Michael Edson recently challenged museums to think about how we can help a billionlearners in this country. Some of that impact will be digital and online, through individual museum projects or platforms like Khan Academy. But our impact will also build on the cumulative effects of ambitious, embedded, local, face-to-face educational opportunities. Today’s guest post by Ellen Spear, President & CEO of Heritage Museums & Gardens, tells the story of one such program.
In the face of agonizing discussions in our community about funding education, addressing the need to attract young families to live and work on Cape Cod, and debate on changing curriculum standards, Heritage Museums & Gardens, in Sandwich, Massachusetts, has been actively planning for how we can make a positive impact on the fluid state of public education.
Like many museums, we have for years been providing informal STEM (or should I say SHTEAM – science/history/technology/engineering/art/math – in essence, the whole person) and formal education programs, so it was not a big leap to envision ourselves as primary educators of children in our community.
Around the same time, the Sandwich Public Schools announced plans to create a “STEM Academy” for all 7th and 8th grade students to better prepare them for new standards in high school and to provide better educational infrastructure. Seeing a possible collaborative opportunity, Heritage met with school officials to discuss how we could help.
It became clear that by focusing on preparation for success in public school through a more structured approach to preschool curriculum, Heritage Museum and Gardens could make the best use of our expertise while meeting the school system’s needs. There is a growing body of research which indicates that solid early childhood education breeds successful citizens and saves society money in the long run. In addition, our state’s Department of Early Education and Care has been planning to encourage the creation and adoption of formal STEM curriculum models for preschools, and thinking about how to begin implementation.
Stars aligned, and after careful planning and a $1.5 million fundraising effort for startup including over $160,000 from the Commonwealth of Massachusetts, we recently announced the creation of The Hundred Acre School, a preschool program that will open at Heritage this fall with a newly created STEM (read SHTEAM) curriculum for 4 and 5 year olds.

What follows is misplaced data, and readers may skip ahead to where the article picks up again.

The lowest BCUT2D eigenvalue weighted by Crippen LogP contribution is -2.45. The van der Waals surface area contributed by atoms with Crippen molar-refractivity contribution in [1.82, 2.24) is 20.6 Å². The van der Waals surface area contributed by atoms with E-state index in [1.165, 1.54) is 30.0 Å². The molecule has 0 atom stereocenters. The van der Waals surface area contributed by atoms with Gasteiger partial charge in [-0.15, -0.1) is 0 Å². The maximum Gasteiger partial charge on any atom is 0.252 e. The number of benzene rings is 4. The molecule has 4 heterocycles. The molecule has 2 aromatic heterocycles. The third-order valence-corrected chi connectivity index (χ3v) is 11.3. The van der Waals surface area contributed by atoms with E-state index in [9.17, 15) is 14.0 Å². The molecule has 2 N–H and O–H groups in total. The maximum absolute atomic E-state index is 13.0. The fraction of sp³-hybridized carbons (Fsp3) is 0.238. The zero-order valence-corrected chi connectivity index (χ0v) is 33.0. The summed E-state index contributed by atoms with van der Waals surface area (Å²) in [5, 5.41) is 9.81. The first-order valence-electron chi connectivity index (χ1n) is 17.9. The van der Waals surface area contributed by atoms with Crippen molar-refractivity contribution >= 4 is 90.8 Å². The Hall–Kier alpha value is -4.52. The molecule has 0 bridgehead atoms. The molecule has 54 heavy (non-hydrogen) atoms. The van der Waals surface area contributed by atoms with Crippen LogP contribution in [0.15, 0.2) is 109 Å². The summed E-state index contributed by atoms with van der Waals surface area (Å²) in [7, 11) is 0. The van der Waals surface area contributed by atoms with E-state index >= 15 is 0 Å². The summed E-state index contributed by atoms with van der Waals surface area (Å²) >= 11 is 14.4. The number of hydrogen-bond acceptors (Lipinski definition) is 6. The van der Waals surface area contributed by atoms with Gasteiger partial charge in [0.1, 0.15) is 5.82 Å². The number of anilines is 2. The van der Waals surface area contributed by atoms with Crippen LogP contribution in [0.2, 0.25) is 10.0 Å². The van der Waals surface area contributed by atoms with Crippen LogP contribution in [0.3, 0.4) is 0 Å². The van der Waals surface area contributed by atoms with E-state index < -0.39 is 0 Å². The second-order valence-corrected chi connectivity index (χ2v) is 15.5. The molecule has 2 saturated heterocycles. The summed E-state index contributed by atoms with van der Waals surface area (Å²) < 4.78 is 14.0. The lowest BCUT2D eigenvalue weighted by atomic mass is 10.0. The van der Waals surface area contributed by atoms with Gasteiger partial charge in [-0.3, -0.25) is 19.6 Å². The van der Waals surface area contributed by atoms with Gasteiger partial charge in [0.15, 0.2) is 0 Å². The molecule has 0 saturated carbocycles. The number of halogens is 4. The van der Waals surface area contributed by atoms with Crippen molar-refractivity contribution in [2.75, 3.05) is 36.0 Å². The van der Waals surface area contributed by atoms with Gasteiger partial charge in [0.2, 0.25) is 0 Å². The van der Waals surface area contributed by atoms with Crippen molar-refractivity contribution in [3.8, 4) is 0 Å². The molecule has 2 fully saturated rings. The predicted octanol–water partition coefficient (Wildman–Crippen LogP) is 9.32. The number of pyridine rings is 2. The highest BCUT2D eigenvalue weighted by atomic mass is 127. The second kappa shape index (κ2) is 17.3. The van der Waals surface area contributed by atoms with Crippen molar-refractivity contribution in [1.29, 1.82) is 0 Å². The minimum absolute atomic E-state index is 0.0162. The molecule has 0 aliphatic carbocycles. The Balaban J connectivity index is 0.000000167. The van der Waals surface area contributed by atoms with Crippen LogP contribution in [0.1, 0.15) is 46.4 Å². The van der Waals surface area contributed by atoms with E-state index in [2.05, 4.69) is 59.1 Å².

Developed in concert with our school system’s curriculum specialists, the Hundred Acre School curriculum aligns and maps to the public school curriculum, utilizing the new national and state STEM standards. Another partner, the Sandwich Public Library, will serve as the out-of-school program provider for parents and children--an important factor for academic success. We are a private school for now, but our goal is to become a public school eventually. And we plan to be ready for the day when universal preschool is a reality.
Preschools are not unique in museums, but our approach to curriculum development in collaboration with the public school and public library, supported by the state’s Department of Early Education and Care, may well be a “first.” We hope that this will be a useful model for other museums and communities to follow.
Further, we see this as a start to what could be delivery of several grades of public education at museums. I can imagine the day when our institution IS the school for pre-k – 3rd grade in our community. (It is so very exciting to contemplate the children of our community growing up in our museum!) Museums can, in many cases, be more nimble with their facilities than a public school system, responding more quickly to changing demographic patterns. Compared with, in our case, the slow-moving town meeting process, bonding, de-commissioning buildings and construction project rules that public schools must follow we could be able to react efficiently and cost effectively to deliver what the town might need.
At Heritage, we have a lot of the ‘stuff’ that students study –right here in our horticulture, teaching and American history collections. We have 100 acres to explore, tied to STEM curriculum, outdoor discovery and daily exercise. We have gifted teachers and we have the trust and partnership of our community. We have the expertise in evaluation, creative program design and communication with parents and the community.
|Ellen Spear with pre-school student|
The next step will be to consider how to build enough public trust to allow tax money to follow the students to our institution as the provider of public school education. Creating the appropriate mechanisms for public accountability will be a challenge, but one worth pursuing.
This formal blending of museums, public education and resources is of vital importance to our institutions’ futures and to the reinvention of the public school systems of the 21st century. And in the process it may change other museums in exciting and positive ways, as it is changing ours.